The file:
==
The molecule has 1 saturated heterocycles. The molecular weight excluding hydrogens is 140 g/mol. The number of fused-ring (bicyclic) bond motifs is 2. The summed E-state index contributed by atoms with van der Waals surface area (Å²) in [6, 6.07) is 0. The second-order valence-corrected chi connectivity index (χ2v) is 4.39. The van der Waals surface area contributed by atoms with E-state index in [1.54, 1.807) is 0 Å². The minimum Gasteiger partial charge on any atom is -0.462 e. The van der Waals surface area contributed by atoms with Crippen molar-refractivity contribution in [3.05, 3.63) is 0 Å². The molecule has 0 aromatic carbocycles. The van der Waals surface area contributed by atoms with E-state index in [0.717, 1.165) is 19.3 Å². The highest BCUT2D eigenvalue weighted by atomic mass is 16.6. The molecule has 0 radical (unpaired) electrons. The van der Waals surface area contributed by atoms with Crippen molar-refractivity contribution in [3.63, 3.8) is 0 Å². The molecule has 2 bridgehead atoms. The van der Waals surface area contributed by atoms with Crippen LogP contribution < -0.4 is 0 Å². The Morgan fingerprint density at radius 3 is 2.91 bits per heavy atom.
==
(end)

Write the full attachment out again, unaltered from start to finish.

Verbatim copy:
The molecule has 1 saturated heterocycles. The molecular weight excluding hydrogens is 140 g/mol. The number of fused-ring (bicyclic) bond motifs is 2. The summed E-state index contributed by atoms with van der Waals surface area (Å²) in [6, 6.07) is 0. The second-order valence-corrected chi connectivity index (χ2v) is 4.39. The van der Waals surface area contributed by atoms with E-state index in [1.54, 1.807) is 0 Å². The minimum Gasteiger partial charge on any atom is -0.462 e. The van der Waals surface area contributed by atoms with Crippen molar-refractivity contribution in [3.05, 3.63) is 0 Å². The molecule has 0 aromatic carbocycles. The van der Waals surface area contributed by atoms with E-state index in [0.717, 1.165) is 19.3 Å². The highest BCUT2D eigenvalue weighted by atomic mass is 16.6. The molecule has 0 radical (unpaired) electrons. The van der Waals surface area contributed by atoms with Crippen molar-refractivity contribution in [3.63, 3.8) is 0 Å². The molecule has 2 bridgehead atoms. The van der Waals surface area contributed by atoms with Crippen LogP contribution < -0.4 is 0 Å². The Morgan fingerprint density at radius 3 is 2.91 bits per heavy atom.